New blog on the cultural differences between France and Italy! Italy is a bit like our country of love (kiss kiss to the little ones in Belluno and Vicenza), so we’re happy to share with you a few blogs about the land of love. If you do one of these 4 internships in Italy, you’ll know what to expect! Here we go, my little friend.
One of the cultural differences between France and Italy is the number of years spent studying. In Italy, it takes 13 years to obtain the baccalauréat! In France, the difference is 12 years at collège level. 4 years for us and 3 for them! They have to choose their direction from the age of 14. That’s a bit early, isn’t it? That’s compensated for at lycée, where it takes much longer: 3 years for us and 5 for them! Then it depends which school you choose… In Italy there are 3 different types of school, there’s the one that deals mainly with the technical profession, ITIS: Istituto Tecnico Industriale Statale, and that normally lasts between 3 and 4 years. Then there are the schools that offer both technical and more theoretical training, these are called ITE: Istituto Tecnico Economico, and ITC: Istituto Tecnico Commerciale. These schools normally last between 4 and 5 years. Finally, the last type of school, the lycées, provides a completely theoretical education and lasts 5 years. Normally after these studies you can choose if you want to go to university or not… except for the lycée, which you have to go to. We much prefer our system ? don’t we?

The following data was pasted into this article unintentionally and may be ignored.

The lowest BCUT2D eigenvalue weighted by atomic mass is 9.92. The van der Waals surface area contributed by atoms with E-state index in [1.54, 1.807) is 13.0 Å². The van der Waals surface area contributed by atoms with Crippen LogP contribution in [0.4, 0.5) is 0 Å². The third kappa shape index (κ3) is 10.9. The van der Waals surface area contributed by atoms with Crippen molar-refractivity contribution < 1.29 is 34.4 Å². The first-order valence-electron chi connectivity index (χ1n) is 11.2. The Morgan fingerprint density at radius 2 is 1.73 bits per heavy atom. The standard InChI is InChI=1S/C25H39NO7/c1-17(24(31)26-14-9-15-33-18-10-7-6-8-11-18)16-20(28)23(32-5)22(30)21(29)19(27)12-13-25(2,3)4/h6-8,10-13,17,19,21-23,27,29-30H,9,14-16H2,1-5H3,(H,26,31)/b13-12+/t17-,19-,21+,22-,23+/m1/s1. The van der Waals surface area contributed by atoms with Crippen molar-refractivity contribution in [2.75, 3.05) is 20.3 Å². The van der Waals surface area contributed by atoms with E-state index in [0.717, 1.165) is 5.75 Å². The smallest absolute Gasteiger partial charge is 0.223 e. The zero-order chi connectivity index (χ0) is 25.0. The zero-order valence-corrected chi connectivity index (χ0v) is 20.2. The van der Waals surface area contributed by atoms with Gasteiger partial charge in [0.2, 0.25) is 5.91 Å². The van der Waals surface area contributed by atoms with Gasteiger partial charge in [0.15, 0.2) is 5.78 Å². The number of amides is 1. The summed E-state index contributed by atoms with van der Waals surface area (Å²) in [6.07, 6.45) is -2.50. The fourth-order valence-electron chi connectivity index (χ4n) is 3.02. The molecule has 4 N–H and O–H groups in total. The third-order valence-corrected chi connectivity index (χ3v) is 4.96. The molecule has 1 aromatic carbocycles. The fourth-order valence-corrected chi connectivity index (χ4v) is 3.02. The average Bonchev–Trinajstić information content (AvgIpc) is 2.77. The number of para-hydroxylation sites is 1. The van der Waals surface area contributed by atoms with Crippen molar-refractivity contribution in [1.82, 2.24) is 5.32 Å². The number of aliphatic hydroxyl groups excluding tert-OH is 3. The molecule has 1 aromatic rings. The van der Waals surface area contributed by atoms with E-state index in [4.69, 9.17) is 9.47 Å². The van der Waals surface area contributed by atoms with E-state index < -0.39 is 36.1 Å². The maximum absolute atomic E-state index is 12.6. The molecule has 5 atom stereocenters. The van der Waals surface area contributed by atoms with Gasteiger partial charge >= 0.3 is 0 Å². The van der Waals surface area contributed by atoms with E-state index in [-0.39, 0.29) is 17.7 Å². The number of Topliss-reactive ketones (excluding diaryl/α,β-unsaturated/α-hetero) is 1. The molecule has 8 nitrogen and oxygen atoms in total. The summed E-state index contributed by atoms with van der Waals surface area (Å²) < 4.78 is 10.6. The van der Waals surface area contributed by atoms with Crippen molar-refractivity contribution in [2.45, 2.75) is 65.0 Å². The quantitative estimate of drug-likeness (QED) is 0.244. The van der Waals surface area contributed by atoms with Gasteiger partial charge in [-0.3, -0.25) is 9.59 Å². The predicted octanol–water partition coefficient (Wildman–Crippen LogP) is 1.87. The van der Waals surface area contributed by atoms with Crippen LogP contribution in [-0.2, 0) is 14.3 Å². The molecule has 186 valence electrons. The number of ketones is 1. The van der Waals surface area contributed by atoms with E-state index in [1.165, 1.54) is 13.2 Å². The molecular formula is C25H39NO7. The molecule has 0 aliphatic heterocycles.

When you do your internship in Italy, you’ll be drinking coffee. Lots and lots of coffee. But in small quantities! There’s little or no double, American, etc. It’s a ristretto coffee: strong, short and very strong. An espresso or cappuccino is also possible. You’ll see Italians stopping off at the local bar in their suits and ties before leaving for work, chatting and drinking their coffee. The first two o’clock in the morning at the bar is full, you could say from around 7 to 9 o’clock in the morning, so it’s practically impossible to have a quiet coffee like in France, which is why many Italians take their breakfast with them. Others, having arrived early, manage to get the best seats and can read their newspapers in peace while drinking a good cup of coffee.
They are very well dressed!